About Project ChildSafe®:

The Project ChildSafe® Foundation is a 501(c)(3) tax-exempt nonprofit charitable organization. All donations to the organization are tax deductible to the extent allowed by law. Donations can be made online, by phone 203-426-1320 x. 232 or by mail to the Project ChildSafe Foundation Attn: Development Department, 11 Mile Hill Rd., Newtown, CT 06470.

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Amphibious Vehicles Are the Military’s Latest Tax Dollar Sinkhole

One of the worst symptoms of the paralysis in Washington and at the Pentagon has been the inability to correctly match weapon systems with current enemy threat capabilities. Hence the United States Marine Corps is set to announce the final winner between defense contractors BAE Systems and SAIC to build and field their new Amphibious Combat Vehicle, or ACV.

Or should we say the old Amphibious Combat Vehicle? Because after 46 years and tens of billions of dollars, the Marines are right back where they started with this technology, which leaves no one—except maybe the contractors feeding off this farcical routine—feeling very satisfied.

So how did we get here?

The naval campaigns in the Pacific theater of World War II were successful due to the capability of the Marine Corps to conduct amphibious assaults against Japanese-held islands. Following the war this capability was written into law via the National Security Act of 1947, which stipulated that the Marine Corps was responsible for the seizure of advanced naval bases.

In order to move from Navy ships to enemy-held territory, the Marines must be transported across a distance of water and rely on what is generally called a connector. Both the Navy and Marine Corps operate various connectors from ship to shore, while the job of the Marines is to fight their way into enemy territory. Marine connectors only carry one weapon: Marines. Step one is to take the beach.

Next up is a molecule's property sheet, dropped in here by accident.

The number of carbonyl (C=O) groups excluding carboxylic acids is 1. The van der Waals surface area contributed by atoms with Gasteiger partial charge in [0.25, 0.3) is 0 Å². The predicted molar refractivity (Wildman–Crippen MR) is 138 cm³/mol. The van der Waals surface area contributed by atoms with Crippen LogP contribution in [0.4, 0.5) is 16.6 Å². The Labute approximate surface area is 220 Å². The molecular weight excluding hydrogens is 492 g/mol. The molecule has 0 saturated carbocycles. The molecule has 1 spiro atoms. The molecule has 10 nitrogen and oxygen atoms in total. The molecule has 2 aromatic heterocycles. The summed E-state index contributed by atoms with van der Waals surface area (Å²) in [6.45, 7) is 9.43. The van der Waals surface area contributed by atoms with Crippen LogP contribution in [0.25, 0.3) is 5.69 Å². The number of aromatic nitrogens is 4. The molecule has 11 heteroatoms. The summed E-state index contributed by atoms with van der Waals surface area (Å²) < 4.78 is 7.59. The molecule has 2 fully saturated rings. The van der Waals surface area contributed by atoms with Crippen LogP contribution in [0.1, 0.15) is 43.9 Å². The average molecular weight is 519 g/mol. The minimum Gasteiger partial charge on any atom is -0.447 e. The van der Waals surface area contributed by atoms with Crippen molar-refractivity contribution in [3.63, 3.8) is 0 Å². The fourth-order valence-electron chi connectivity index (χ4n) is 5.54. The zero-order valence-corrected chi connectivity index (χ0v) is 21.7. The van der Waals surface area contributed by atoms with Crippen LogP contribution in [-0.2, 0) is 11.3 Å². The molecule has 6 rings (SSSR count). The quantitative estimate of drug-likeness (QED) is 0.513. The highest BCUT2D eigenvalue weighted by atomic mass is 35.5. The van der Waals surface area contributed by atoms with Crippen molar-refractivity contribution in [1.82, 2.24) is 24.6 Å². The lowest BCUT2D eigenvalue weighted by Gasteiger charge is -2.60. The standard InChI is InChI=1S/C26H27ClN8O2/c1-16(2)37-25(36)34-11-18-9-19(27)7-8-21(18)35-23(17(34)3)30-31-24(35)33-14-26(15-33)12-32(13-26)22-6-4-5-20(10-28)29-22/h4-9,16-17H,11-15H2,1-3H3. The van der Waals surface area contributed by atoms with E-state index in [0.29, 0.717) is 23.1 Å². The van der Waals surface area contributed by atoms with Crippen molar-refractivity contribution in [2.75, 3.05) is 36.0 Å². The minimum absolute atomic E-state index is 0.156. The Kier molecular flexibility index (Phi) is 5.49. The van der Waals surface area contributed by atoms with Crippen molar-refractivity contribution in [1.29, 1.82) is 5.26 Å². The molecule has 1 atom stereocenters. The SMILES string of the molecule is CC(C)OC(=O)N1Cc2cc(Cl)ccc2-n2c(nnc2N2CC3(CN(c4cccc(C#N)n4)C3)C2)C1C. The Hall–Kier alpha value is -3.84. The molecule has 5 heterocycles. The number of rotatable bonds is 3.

During World War II, the Navy ships could move to within a few miles of the Japanese-held islands before loading Marines into connectors. But with the advent of ballistic missile technology during the Cold War, a new weapon made its debut: the anti-ship missile.

The idea is simple. If Navy ships are within range of an anti-ship missile, they risk being severely damaged or even sunk. The solution is standoff. The Navy ships must stay outside the effective range of the missiles or use defensive measures to shoot the missiles down. This forces the ships further out to sea and increases the distance the connectors must travel over the open ocean to transport the Marines.

The connector vehicle the Marines adopted in 1972 was the Amphibious Assault Vehicle or AAV. AAVs are stored in hollow lower sections of naval ships known as well decks, which can be flooded so the AAV can exit the aft end of the ship into the ocean. The vehicle moves through the water using two traditional water propellers and also has tracks similar to a tank in order to drive on land. The AAV can carry around 20 Marines, swim through the water at seven knots (nautical miles per hour; seven knots is eight mph for comparison), and has an advertised water range of approximately 20 nautical miles, which in reality is closer to five nautical miles.